September 17, 1942 – November 25, 2022

Joan passed away suddenly of a heart attack at the Royal University Hospital in Saskatoon, SK., at the age of 80.

The beloved wife and mother leaves to mourn, her husband of 60 years John Styacko, daughters Heidi (Daniel) Balla and Cindy (Gordon) Schreiber; son-in-law Sheldon Weir; granddaughter Mikaela Balla; sisters, Jenny (Doug) Hornbeck and Emmy Mattingsley, as well as nephews, nieces and friends.

She was predeceased by her brothers Klaas, Bob Nauta and Tony Franke; sisters Luus and Sabina Deweerd, and most recently, her mother Antonie Nauta in April of 2021, and her youngest child, Noreen Styacko in May 2022.

Mom grew up in Holland and in 1953 immigrated to Canada with her family. Her step-father passed away shortly after arriving in Canada and her mother was left to raise the children and step-children. Mom attended school in Edmonton, AB and then worked at Army & Navy. She met John (dad), the man she was to marry in Edmonton. The family liked to joke about the first date mom went on with dad, as it was raining and dad was carrying mom, he accidently ended up dropping her in a mud puddle. It obviously didn’t have an effect on her, because when dad asked her to marry him, she said yes. 

They married in Loon Lake, SK, but continued to live in Edmonton where their eldest daughter Heidi was born. About a year after Heidi’s birth, they moved to the family farm just east of Loon Lake, SK. There they farmed for over 50 years raising pigs, cows, horses, chickens as well as tending to a large garden. Mom was known for her famous dill pickles. For some reason no one could seem to make the pickles taste the same as mom, no matter how many times she gave out her recipe and step by step instructions. Particularly loved was her gravy, it was a favourite at mealtimes when people would stop by. 

Of all the things that mom did as a farm wife, the one thing she absolutely refused to do from day one, was milk cows. She told a family member once that she had to draw the line somewhere, and for her it was milking cows. Mom’s house was always sparkling clean and she ensured everything was kept that way, it is hard to believe looking back on this, as the house never had running water; water was hauled in, boiled if need be, and things were scrubbed to a shine. When us kids were small, we were bathed using a metal wash tub where the water had to be heated on the stove. It was always a scramble to get washed before the water got cold. Washing clothes was done using a ringer washer filled with water hauled in, in later years mom used the laundromat in either Loon Lake or Meadow Lake.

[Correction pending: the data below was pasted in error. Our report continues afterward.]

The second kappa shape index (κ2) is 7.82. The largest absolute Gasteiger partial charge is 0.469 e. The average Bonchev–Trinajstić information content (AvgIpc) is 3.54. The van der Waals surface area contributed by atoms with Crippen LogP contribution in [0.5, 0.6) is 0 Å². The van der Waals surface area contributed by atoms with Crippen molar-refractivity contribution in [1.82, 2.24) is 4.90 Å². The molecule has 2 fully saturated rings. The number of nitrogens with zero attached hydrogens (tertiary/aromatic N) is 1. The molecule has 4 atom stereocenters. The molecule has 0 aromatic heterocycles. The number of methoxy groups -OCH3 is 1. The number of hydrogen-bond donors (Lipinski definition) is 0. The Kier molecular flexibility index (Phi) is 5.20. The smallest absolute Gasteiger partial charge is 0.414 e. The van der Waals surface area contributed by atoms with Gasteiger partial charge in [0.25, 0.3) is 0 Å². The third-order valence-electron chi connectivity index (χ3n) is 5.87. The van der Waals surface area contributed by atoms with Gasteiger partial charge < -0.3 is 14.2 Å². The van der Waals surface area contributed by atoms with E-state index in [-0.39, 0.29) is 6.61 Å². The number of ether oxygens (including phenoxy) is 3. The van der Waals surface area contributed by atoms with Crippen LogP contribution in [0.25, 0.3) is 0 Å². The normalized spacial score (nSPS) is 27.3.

Mom loved her flowers and enjoyed planting them and looking after them. She had all sorts of flowers planted around the yard and complimented them with her garden gnomes.

Even with all the work that farming entailed, Mom went to work as a cook in the restaurant in Loon Lake, where I firmly believe she perfected her gravy making skills. After that, she worked for the rest of her career until retirement, as a cook at the Loon Lake hospital. Mom retired and hoped to finally have some leisure time, but it only lasted for a few years. During this time mom shocked everyone when she up and quit smoking. There was no warning, she just decided one day to quit cold turkey and she was stubborn and made it. She said “I’m only doing this once!” Quitting was a great source of pride for her, as she had been smoking Export A Plain (no filter) cigarettes for over 50 years. 

Mom ended up getting sick, and sadly, it was the start of a long road of illnesses. The difficult decision was made to sell the family farm, and in 2016 they moved into Lloydminster where she could have her running water (the in-suite laundry she so loved) and be close to the medical facilities she needed. It seemed that she no sooner seemed to get on top of one thing and another medical problem would hit. 

In 2020 and 2021 she spent months and months in the hospital at different times and for different reasons, all the while dodging COVID. I knew that each time she was in the hospital, protocol was that she was administered the deep nasal COVID test, OHHHH she hated that test with a passion, she said, they are touching my brain! She was always determined to get past whatever illness she had and move on. 

Of all the times mom rallied and survived each illness that attacked her, it was this that took her. I believe the stress of losing Noreen just months before, and the fact that Noreen’s birthday was just the day prior to her passing, put added strain on a heart that just couldn’t take much more. I truly believe that a part of mom’s heart died when Noreen did. I try to take comfort in knowing that mom is with Noreen and Oma now, as well as her brothers and sisters, and is now getting all the leisure time she so richly deserves, with none of the pain and illness. 

As per her wishes, mom was cremated and her ashes will be scattered at a later date at the family farm.

(Obituary written by Cindy Schreiber)

Donations in memory of Joan may be made to the Canadian Cancer Society or the local SPCA.